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Scale Effects and Expected Savings from Consolidation Policies of Italian Local Healthcare Authorities



Consolidation is often considered by policymakers as a means to reduce service delivery costs and enhance accountability.


The aim of this study was to estimate the potential cost savings that may be derived from consolidation of local health authorities (LHAs) with specific reference to the Italian setting.


For our empirical analysis, we use data relating to the costs of the LHAs as reported in the 2012 LHAs’ Income Statements published within the New Health Information System (NSIS) by the Ministry of Health. With respect to the previous literature on the consolidation of local health departments (LHDs), which is based on ex-post-assessments on what has been the impact of the consolidation of LHDs on health spending, we use an ex-ante-evaluation design and simulate the potential cost savings that may arise from the consolidation of LHAs.


Our results show the existence of economies of scale with reference to a particular subset of the production costs of LHAs, i.e. administrative costs together with the purchasing costs of goods (such as drugs and medical devices) as well as non-healthcare-related services.


The research findings of our paper provide practical insight into the concerns and challenges of LHA consolidations and may have important implications for NHS organisation and for the containment of public healthcare expenditure.

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  1. 1.

    According to ISTAT [2], the healthcare expenditure in 2016 was equal to 149,500 million euros, 75% of which was financed by the public sector and the rest by the private sector, mainly in the form of out-of-pocket (OOP) payments. In Italy, healthcare is delivered mainly by public providers. The total amount of the public health expenditure is annually defined according to the national budget constraints: the central level—represented by both the Ministry of Health and the Ministry of Finance—ensures that the regions keep their healthcare expenditure within their budgets and guarantees the essential levels of care. There is not an official target for the ratio of total public health expenditure over GDP.

  2. 2.

    The term ‘accreditation’ was introduced in Italian health legislation in the early 1990s: private hospitals and ambulatory care organisations meeting specific quality requirements may apply for accreditation and may act as providers for the NHS if they obtain ‘accredited’ status.

  3. 3.

    Lombardy was one of the first regions to implement the merging process by redefining the geographical boundaries of 40 local health authorities in 3 years: from 84 LHAs in 1992 to 44 LHAs in 1995. In 2005, Lombardy accounted for 15 LHAs (see Mattei [3] for more details).

  4. 4.

    The values of all explanatory variables of the consolidated LHAs are derived directly from those of the original LHAs. With regard to the number of inhabitants, the lump-sum funding and the number of doctors, for instance, are computed by summing the original values based on the assumption of no variation of services. With regard to density, dependency ratio and foreigner rate are constructed by computing the average of the original data, weighted by population.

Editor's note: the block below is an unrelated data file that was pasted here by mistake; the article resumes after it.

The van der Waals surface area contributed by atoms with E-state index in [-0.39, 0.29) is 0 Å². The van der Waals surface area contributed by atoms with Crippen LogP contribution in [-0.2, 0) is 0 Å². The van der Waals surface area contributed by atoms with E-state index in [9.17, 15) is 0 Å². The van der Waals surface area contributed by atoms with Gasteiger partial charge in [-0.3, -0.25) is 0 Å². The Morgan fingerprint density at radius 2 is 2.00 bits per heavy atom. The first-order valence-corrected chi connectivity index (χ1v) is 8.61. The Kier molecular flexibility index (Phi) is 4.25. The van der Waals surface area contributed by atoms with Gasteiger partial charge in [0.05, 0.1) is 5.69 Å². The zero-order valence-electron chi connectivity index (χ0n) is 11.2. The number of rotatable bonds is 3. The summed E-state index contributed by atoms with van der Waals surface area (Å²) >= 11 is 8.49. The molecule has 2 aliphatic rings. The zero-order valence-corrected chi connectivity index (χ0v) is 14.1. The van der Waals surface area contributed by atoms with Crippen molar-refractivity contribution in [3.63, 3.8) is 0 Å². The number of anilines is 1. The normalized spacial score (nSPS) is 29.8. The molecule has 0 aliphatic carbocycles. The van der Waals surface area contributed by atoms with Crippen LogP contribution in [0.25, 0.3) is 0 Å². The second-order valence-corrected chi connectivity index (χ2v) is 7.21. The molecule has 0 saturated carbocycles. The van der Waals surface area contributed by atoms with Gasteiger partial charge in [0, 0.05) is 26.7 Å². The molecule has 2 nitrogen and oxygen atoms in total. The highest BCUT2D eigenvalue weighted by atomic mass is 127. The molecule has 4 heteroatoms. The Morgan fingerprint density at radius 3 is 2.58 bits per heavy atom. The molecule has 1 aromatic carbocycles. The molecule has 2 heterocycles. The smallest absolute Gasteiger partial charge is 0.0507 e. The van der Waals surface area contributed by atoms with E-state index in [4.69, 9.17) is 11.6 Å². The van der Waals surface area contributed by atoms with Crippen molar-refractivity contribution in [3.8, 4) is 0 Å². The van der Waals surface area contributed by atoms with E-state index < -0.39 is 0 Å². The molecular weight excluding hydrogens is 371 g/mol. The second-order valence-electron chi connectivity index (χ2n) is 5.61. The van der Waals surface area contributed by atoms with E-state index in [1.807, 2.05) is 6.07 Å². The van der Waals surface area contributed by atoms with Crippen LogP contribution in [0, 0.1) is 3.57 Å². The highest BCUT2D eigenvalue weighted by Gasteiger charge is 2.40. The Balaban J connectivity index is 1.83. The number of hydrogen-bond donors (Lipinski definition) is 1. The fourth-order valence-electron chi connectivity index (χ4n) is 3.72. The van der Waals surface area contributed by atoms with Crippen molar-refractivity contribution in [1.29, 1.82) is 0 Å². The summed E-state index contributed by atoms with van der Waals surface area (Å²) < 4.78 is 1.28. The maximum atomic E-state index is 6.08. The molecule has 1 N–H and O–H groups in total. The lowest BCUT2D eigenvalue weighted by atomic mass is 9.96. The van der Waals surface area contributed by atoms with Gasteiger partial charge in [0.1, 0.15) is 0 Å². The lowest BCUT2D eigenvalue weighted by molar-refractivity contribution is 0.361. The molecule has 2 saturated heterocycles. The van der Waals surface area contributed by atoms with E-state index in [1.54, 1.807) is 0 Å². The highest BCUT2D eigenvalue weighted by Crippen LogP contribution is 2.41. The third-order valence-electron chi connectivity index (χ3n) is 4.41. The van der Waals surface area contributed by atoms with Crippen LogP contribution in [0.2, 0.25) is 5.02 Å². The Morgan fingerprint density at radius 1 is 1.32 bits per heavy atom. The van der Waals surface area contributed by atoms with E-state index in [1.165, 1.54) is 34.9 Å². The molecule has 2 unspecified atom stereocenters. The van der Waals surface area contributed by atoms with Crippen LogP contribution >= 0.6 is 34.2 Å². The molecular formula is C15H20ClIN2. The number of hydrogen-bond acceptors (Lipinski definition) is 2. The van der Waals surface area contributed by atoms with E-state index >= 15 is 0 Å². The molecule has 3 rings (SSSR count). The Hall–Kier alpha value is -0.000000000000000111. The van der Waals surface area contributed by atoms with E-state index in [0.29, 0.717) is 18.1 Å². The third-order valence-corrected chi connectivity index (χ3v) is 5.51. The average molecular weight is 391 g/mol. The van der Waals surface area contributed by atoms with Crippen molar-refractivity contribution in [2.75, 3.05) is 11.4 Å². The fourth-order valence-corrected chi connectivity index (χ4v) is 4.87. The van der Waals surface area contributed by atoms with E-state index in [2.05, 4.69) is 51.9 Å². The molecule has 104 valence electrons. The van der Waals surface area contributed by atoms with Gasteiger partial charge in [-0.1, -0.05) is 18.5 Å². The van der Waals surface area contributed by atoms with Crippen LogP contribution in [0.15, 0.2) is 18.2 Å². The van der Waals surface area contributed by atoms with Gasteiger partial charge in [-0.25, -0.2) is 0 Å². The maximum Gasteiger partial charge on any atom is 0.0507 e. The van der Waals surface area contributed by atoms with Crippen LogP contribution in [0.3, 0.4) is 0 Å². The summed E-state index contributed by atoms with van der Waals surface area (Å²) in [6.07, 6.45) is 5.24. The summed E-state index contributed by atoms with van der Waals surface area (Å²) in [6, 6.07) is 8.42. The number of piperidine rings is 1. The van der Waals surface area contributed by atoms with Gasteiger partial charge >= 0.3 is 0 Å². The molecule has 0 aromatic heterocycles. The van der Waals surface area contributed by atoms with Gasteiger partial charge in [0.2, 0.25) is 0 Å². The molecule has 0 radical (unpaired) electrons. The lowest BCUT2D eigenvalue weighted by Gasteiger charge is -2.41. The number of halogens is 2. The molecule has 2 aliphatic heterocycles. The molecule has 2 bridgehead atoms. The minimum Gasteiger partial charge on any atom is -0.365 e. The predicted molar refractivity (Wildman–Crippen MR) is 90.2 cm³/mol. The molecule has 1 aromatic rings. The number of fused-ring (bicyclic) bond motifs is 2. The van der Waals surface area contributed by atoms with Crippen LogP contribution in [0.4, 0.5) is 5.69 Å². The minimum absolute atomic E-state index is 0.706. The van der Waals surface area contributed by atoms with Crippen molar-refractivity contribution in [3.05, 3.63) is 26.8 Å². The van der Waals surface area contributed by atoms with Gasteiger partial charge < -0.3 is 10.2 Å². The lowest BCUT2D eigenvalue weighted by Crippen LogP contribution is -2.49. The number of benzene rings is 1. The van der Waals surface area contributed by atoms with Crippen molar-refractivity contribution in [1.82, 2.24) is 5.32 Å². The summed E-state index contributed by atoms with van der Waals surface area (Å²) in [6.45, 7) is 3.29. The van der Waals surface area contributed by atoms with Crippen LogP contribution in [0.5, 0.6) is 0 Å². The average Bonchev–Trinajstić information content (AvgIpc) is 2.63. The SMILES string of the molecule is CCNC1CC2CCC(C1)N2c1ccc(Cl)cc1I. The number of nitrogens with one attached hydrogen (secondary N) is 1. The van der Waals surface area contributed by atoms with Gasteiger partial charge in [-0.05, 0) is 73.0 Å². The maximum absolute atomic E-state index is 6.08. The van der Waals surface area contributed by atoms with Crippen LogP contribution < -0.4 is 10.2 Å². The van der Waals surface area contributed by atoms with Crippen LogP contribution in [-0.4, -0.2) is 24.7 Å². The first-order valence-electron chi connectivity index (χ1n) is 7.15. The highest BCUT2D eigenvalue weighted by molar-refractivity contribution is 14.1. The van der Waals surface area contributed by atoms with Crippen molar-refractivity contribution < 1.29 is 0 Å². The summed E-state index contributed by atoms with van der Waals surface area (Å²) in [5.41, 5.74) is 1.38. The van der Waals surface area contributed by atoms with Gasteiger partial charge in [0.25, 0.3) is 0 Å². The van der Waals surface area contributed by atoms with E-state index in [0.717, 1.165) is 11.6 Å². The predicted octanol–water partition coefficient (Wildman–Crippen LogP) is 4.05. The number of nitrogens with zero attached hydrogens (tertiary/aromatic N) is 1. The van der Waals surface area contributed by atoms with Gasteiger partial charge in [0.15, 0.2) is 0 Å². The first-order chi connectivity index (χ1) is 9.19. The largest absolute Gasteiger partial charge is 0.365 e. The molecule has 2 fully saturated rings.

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An earlier draft of this paper was presented at the annual meeting of the Italian Health Economics Association, Alghero, Italy. The authors thank the conference participants for their detailed and helpful comments. The authors also thank Vincenzo Rebba, Francesca Zantomio and two anonymous referees for helpful comments on earlier drafts of the manuscript. The authors also gratefully acknowledge the staff of the Regione Veneto for research assistance.

Author information




DR and MZ conceived the presented idea. CD, DR and MZ developed the theory and performed the computations. All authors discussed the results and contributed to the final manuscript.

Corresponding author

Correspondence to Cinzia Di Novi.

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Data availability statement

All data used for this project are publicly available and accessible online. We have annotated the entire data-building process and empirical techniques presented in the paper.


This research received no specific grant from any funding agency in the public, commercial or not-for-profit sectors.

Conflict of interest

C.D., D.R and M.Z. declare no conflicts of interest.

Electronic supplementary material

Below is the link to the electronic supplementary material.

Supplementary material 1 (DTA 73 kb)

Supplementary material 2 (DO 6 kb)



See Tables 5, 6 and 7.

Table 5 Dimensions of local healthcare authorities (LHAs) (number of LHAs per region and descriptive statistics about their population and area, 2012)
Table 6 Descriptive statistics (with regard to the local healthcare authorities (LHAs) of Ordinary Statute Regions)
Table 7 Average per capita costs by organizational model

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Di Novi, C., Rizzi, D. & Zanette, M. Scale Effects and Expected Savings from Consolidation Policies of Italian Local Healthcare Authorities. Appl Health Econ Health Policy 16, 107–122 (2018).

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